The most tumultuous year in recent memory—2020—may have come to an end, but we still have to file taxes for it. Before you begin accounting for last year's ups and downs, it's important to understand how the impacts of 2020 may affect your tax return in order to maximize your potential refund and prepare for any tax liabilities. From unemployment claims to new tax credits, learn the answers to five important questions many taxpayers are asking this year.
During 2020, the federal government approved a first and second stimulus payment to qualifying taxpayers. If you received a stimulus check from the federal coronavirus relief package, you do not have to pay taxes on it. The stimulus payment is considered a refundable credit on your taxes.
However, if you qualified for a stimulus check but did not receive it or did not receive the entire amount, you can claim a credit for the unreceived amount on your 2020 taxes. You can also check your stimulus payment amount and claim a Recovery Rebate Credit through the IRS website.
Congress passed a third stimulus payment of up to $1,400 per adult. The IRS will begin distributing these third stimulus payments during tax season. Recipients will be qualified based on the income reported on their 2020 tax return, or if they have not yet filed for 2020, they will be qualified based on their 2019 tax return. If your income decreased during 2020 and you think you may qualify for a third stimulus check (or for a larger amount) based on your 2020 income, file your taxes as soon as possible.
If you were furloughed or laid off from your job in 2020, or if you earned less income for other reasons, you may owe less in taxes this year. When you are an employee, income is withheld from your paycheck to pay your taxes, based on your anticipated income for the entire year. If you went weeks or months without income or with lower income than usual, your tax bill will be lower.
If your income was significantly lower in 2020, you may have dropped into a lower tax bracket. That could also mean you end up with a tax refund after filing—or a larger refund than expected.
As a result of mass layoffs and furloughs in response to the pandemic, millions of Americans filed for unemployment in 2020. If you received unemployment benefits in 2020, you’ll need to report that income on your tax return if your state requires it. You can report unemployment income on IRS Form 1099-G.
Self-employed individuals who missed out on some earnings due to COVID-19 may qualify for tax credits. For example, if you had to take time away from your business because you were sick with COVID-19, you may be eligible for qualified sick and family leave equivalent tax credits. Also, if you had to take time away from your business to care for a sick family member or take care of children due to school closure or loss of childcare, you may be eligible. You can file for these credits using IRS Form 7202.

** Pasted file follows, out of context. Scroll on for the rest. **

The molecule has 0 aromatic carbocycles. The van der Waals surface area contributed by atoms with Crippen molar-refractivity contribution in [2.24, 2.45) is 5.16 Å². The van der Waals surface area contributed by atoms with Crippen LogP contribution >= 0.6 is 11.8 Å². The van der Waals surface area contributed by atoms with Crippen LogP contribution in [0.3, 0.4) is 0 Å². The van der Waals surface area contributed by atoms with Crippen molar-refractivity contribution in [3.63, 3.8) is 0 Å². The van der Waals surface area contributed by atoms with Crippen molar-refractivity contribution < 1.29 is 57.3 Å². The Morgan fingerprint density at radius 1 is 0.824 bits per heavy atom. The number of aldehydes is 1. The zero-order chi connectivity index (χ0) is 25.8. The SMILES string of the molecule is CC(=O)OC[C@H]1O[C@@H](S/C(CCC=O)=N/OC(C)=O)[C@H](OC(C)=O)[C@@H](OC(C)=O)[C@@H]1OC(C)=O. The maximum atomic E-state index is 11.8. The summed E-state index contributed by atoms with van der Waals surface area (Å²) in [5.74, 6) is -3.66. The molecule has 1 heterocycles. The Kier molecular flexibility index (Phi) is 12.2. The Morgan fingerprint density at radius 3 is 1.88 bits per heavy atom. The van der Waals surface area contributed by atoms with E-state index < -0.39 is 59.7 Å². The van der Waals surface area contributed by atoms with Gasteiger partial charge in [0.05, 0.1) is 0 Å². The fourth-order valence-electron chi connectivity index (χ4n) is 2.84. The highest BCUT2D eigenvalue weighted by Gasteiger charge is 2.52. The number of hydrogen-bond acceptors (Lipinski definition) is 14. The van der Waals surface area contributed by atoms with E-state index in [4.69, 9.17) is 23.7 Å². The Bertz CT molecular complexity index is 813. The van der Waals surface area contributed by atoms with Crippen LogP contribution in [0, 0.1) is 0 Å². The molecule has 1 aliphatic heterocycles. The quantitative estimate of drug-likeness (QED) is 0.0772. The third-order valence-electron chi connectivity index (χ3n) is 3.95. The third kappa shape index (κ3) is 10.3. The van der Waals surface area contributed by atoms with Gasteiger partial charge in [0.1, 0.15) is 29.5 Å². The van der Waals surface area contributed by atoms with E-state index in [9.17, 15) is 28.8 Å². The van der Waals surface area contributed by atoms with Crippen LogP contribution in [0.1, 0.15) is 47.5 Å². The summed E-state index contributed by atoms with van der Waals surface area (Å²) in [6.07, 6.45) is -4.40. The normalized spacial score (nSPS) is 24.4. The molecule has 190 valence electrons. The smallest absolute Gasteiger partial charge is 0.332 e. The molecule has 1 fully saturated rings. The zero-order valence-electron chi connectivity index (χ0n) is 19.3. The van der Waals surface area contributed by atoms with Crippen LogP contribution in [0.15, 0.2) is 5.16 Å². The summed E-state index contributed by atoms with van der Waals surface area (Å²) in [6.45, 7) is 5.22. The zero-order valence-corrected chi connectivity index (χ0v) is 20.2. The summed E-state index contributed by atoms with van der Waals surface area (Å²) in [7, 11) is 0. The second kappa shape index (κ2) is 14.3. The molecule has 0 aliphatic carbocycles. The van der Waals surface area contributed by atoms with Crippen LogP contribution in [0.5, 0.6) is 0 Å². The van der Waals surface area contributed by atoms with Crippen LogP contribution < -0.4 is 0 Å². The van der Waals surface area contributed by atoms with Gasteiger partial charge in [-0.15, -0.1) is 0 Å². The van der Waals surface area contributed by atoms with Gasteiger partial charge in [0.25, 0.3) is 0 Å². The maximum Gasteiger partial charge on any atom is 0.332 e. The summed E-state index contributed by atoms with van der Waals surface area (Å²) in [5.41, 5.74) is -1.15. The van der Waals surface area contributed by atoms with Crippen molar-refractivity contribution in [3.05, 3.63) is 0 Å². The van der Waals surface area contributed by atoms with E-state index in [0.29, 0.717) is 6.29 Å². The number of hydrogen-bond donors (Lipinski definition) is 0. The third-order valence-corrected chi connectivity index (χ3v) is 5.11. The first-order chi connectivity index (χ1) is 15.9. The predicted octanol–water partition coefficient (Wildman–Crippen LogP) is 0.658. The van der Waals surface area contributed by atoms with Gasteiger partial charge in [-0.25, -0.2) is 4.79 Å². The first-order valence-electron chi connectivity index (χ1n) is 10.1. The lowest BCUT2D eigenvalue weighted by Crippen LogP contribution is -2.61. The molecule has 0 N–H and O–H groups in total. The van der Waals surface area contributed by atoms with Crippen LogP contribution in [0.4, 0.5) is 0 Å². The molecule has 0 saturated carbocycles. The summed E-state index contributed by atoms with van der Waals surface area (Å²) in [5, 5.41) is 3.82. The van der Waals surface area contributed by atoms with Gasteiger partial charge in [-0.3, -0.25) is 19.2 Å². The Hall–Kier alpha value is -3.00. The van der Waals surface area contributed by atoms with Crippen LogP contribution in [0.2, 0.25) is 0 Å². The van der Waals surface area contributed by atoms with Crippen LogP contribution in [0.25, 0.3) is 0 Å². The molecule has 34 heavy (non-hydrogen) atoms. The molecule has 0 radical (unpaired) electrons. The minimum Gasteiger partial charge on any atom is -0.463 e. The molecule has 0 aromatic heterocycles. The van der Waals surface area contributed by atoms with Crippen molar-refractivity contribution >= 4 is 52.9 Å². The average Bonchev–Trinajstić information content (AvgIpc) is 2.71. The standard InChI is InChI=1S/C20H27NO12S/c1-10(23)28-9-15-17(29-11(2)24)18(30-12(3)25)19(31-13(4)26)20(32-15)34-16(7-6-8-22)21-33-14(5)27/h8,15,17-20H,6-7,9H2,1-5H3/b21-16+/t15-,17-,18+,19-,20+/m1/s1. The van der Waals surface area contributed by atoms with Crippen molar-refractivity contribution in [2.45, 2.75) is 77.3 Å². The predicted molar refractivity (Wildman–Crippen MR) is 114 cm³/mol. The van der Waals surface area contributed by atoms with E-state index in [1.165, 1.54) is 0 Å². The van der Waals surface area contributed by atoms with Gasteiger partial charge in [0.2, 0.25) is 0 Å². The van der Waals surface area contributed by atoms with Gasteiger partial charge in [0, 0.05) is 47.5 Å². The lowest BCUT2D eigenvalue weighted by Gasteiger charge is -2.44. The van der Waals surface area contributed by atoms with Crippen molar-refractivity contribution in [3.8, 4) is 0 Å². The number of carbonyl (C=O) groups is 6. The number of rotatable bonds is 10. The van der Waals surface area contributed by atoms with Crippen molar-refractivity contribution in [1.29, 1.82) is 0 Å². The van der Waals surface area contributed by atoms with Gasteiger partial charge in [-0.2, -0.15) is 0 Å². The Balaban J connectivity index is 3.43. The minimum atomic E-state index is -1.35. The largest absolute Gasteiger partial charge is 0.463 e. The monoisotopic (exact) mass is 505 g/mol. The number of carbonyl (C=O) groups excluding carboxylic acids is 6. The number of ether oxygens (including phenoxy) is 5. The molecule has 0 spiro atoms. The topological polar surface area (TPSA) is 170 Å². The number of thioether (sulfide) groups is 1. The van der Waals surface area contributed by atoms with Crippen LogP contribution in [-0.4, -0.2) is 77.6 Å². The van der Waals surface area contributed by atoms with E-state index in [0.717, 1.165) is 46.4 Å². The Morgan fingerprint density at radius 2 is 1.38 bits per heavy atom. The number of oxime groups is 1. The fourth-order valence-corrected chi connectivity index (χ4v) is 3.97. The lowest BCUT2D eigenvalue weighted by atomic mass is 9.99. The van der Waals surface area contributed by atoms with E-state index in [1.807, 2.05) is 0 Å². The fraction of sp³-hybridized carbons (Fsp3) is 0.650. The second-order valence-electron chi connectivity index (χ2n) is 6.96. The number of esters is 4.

Deductions are the portion of your income that are not subject to taxes. You can choose to itemize your deductions and take incremental deductions for various expenses, or you can take the standard deduction allowed by the IRS. For 2020, the standard deduction rose to $12,400 for individuals and $24,800 for married couples filing jointly.
Typically, only taxpayers who itemize deductions are able to deduct charitable contributions. But for 2020, the coronavirus stimulus bill known as the CARES Act allows people taking the standard deduction to take an additional $300 deduction for cash contributions to charity.
Those who itemize deductions are typically allowed to deduct only up to 60 percent of their adjusted gross income for cash contributions to charity. But for 2020, that limitation on cash contributions is lifted; taxpayers can now deduct charitable donations of up to 100 percent of their adjusted gross income for the year.
The CARES Act also allowed some people to take an early withdrawal from their tax-advantaged retirement accounts, such as IRAs or 401(k)s, without paying the usual penalty of 10 percent. To qualify for this early withdrawal, known as a coronavirus-related distribution, you have to prove that you, your spouse, and/or your dependent were either diagnosed with COVID-19 or experienced financial hardship as a result of the pandemic.
If you took a coronavirus-related distribution, it will be taxable. However, you can pay the related taxes over three years instead of paying the full amount in the tax year of the withdrawal. Also, if you pay the funds back to your retirement plan within three years, it will not be taxable.
Typically, people who have reached the age of 70 ½ are required to take minimum distributions from their traditional IRAs or 401(k) accounts. But for 2020, the required minimum distribution from your tax-advantaged retirement account has been waived. If you have already taken a required minimum distribution in 2020, you can roll it back into the plan within 60 days and defer paying taxes on the amount.
Also for 2020, people were allowed, if permitted by the plan, to take a loan of up to $100,000 or the full amount in their employer-sponsored retirement plan (whichever is less) as a result of coronavirus hardships. If you've already taken a loan from your retirement account, you can delay payments on it for up to one year, but the interest on that loan will accrue.
Tax season can be daunting for any taxpayer, especially following such an unprecedented year. The good news is knowing the answers to these common questions will help you better prepare your books, get educated on pandemic-related tax changes, and maximize your tax filing options.